Con: Too often, cheating players were enabled by baseball elders hooked on juiced profits
As is often the case with small children who act up, the real culprits are not the spoiled brats themselves, but the adults who enable them—their parents, relatives, coaches and, sadly, all too often their teachers.
So it is with steroid use in Major League Baseball. Enhancement drugs have been a significant part of our national pastime since at least the early 1990s, but the people who should have slapped the miscreants’ knuckles could only see profits in surrealistic home-run derbies that led to totals far-eclipsing such greats as Babe Ruth, Hank Greenberg, Ted Williams, Hank Aaron and Willie Mays.
If we’re suddenly going to retroactively punish such prime suspects as A-Rod, Roger Clemens, Raphael Palmeiro, Mark McGuire, Manny Ramirez, Sammy Sosa, Miguel Tejada and Barry Bonds, shouldn’t we go after their money-raking enablers first? Someone in the grand old game must have had a clue back in May 1993 when Texas Ranger Jose Canseco—baseball’s answer to the Incredible Hulk—leapt against an outfield wall and had a fly ball carom off his head in a game against Cleveland.
Anabolic rumors already abounded about the muscle-bound Canseco at that point in his career—later embarrassingly confirmed by his 2005 book, “Juiced: Wild Times, Rampant ‘Roids, Smash Hits and How Baseball Got Big.” Yet baseball Commissioner Bud Selig preferred to look the other way, as did Canseco’s manager, Kevin Kennedy, and Rangers’ co-owner George W. Bush.
Canseco later testified under oath before Congress that steroids were as common in baseball locker rooms in the late 1980s and through the 1990s “as a cup of coffee.” Selig finally mustered the courage to act in 2006, appointing the respected former U.S. Sen. George Mitchell, D-Maine, to investigate baseball’s steroid problem. His voluminous report, released on Dec. 13, 2007, strongly linked 90 former and current major league stars to performance enhancing drugs—not just steroids but many other magical custom-blends.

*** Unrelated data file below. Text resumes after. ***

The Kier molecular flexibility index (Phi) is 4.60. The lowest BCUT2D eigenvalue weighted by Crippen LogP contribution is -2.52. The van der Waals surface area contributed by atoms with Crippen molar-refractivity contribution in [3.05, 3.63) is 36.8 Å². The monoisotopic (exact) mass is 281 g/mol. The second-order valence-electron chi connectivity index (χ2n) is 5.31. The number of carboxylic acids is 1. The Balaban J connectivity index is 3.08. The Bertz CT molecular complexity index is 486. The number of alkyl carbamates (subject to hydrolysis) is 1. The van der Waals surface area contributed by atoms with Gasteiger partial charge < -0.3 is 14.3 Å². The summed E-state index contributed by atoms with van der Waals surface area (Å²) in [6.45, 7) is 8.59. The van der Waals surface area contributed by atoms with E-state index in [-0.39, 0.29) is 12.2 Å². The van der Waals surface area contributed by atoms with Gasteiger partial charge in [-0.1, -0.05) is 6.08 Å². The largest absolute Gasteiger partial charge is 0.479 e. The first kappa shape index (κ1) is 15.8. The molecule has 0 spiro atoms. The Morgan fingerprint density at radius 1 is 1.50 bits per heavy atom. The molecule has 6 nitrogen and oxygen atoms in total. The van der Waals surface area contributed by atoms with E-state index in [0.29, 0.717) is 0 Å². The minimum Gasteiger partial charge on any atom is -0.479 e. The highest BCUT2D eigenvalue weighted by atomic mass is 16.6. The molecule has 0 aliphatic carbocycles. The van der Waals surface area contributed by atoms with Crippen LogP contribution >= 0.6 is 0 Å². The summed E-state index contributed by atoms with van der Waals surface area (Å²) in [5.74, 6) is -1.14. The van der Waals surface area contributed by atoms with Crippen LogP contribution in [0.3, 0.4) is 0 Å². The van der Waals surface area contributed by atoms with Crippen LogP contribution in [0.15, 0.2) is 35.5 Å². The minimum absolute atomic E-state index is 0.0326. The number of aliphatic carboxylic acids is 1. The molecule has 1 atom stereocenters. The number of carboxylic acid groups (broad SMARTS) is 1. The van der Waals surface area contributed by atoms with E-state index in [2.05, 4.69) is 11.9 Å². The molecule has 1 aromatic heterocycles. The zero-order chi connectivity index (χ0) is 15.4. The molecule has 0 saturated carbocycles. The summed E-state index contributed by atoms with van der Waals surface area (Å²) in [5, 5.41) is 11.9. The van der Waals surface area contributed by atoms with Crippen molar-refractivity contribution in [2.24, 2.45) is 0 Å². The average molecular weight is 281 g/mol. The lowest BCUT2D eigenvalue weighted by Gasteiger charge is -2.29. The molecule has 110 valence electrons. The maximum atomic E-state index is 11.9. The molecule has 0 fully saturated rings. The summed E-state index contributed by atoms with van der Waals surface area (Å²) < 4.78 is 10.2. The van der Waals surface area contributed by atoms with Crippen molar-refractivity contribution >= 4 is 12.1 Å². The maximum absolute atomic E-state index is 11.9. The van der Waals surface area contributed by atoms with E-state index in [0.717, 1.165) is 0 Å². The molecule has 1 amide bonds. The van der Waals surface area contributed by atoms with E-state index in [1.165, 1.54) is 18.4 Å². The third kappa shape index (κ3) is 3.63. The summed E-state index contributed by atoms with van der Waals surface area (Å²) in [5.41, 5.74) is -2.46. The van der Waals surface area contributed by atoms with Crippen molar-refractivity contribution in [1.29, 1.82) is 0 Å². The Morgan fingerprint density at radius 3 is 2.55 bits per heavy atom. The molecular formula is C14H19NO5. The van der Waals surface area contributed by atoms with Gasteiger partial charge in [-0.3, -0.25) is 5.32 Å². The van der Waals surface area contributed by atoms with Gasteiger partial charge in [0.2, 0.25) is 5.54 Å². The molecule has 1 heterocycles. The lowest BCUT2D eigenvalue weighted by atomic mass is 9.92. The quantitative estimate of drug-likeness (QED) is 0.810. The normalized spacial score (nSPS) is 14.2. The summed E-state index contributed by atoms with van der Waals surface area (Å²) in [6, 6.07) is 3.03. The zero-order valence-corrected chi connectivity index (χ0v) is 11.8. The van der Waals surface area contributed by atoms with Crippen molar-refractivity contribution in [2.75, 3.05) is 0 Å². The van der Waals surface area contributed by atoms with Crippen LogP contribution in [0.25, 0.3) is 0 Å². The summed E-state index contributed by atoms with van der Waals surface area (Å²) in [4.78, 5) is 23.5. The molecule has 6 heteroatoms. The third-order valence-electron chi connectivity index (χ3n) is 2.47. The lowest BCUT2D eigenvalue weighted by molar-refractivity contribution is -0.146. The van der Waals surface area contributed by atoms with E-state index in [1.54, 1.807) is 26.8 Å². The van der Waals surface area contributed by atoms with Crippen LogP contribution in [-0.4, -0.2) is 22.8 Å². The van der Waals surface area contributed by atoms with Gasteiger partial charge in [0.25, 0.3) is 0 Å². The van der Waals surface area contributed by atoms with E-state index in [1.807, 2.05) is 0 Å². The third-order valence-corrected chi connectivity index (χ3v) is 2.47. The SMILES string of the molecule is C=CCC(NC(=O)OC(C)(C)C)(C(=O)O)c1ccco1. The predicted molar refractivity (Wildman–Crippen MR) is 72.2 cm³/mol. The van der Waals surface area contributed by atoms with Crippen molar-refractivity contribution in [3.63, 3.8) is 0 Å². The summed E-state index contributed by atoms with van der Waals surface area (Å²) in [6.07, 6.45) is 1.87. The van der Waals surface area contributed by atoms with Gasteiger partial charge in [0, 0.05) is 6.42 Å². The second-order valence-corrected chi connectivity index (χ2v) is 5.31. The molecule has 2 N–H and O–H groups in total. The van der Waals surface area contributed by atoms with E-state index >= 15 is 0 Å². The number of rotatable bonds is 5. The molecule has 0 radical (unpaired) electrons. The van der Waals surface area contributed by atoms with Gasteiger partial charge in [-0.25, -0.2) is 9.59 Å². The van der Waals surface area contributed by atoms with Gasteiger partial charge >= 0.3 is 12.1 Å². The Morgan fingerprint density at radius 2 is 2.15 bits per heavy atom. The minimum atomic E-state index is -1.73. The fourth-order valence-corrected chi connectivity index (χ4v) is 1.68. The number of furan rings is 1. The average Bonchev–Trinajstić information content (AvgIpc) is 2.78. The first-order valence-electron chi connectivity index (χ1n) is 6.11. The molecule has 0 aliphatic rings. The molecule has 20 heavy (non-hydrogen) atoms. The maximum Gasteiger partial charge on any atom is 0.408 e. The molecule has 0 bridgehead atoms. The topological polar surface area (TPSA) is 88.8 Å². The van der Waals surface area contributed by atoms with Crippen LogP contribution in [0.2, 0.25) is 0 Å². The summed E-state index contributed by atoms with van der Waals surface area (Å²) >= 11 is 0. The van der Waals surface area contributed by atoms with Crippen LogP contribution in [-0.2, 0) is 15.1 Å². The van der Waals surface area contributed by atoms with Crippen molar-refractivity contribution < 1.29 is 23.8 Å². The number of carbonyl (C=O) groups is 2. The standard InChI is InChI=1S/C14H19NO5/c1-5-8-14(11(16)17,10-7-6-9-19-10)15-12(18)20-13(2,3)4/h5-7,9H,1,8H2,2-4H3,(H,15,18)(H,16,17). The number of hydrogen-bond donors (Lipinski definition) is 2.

Mitchell’s report gave baseball a great chance to clean up its act by taking strong actions against the offenders, but, unfortunately, it took little.
Indeed, it now seems willing to sweep such past violations of federal laws under an imaginary AstroTurf without ever apologizing to its fans for staging gaudy, but fraudulent travesties on Major League diamonds over the past three decades.
If truth be told, I suspect, it would prefer not even to put asterisks in its record books identifying the recent batch of steroid stars. Let the embarrassments slowly fade away—like the murky mists of human memories. Business as usual seems to be watchword as we approach the 80th annual All-Star game in St. Louis this Tuesday.
With the city’s famed Gateway Arch in the background, the game is assured a record-setting audience across the globe. It will be televised nationally by Fox Sports, in Canada by Rogers Sportsnet and Sportsnet HD and around the world by Major League Baseball.
Representing the National League, although not starting, will be Houston Astros shortstop Miguel Tejada, who earlier this year pleaded guilty to federal charges that he lied to congressional investigators probing his use of performance-enhancing drugs. His punishment was a slap-on-the-wrist probation.
When Tejada’s name is announced at the start of the game, he’s likely to receive at least a smattering of boos from the crowd in Busch Stadium. Shaming rather than shunning baseball’s steroid users might be the best way to handle a difficult situation.
If that’s the case, Commissioner Selig and the owners, managers and athletic trainers of clubs where steroid-use was rampant, certainly deserve prolonged chorus of catcalls in St. Louis this Tuesday. They, after all, were the prime enablers in this sordid affair.
Such an outburst of righteous wrath—highlighted on global TV—just might signal the world that America’s fans are ready to take back their national sport.
Wayne Madsen is a contributing writer to the progressive Online Journal (www.onlinejournal.com). Readers may write to him c/o National Press Club, Front Desk, 529 14th Street NW, Washington, D.C. 20045.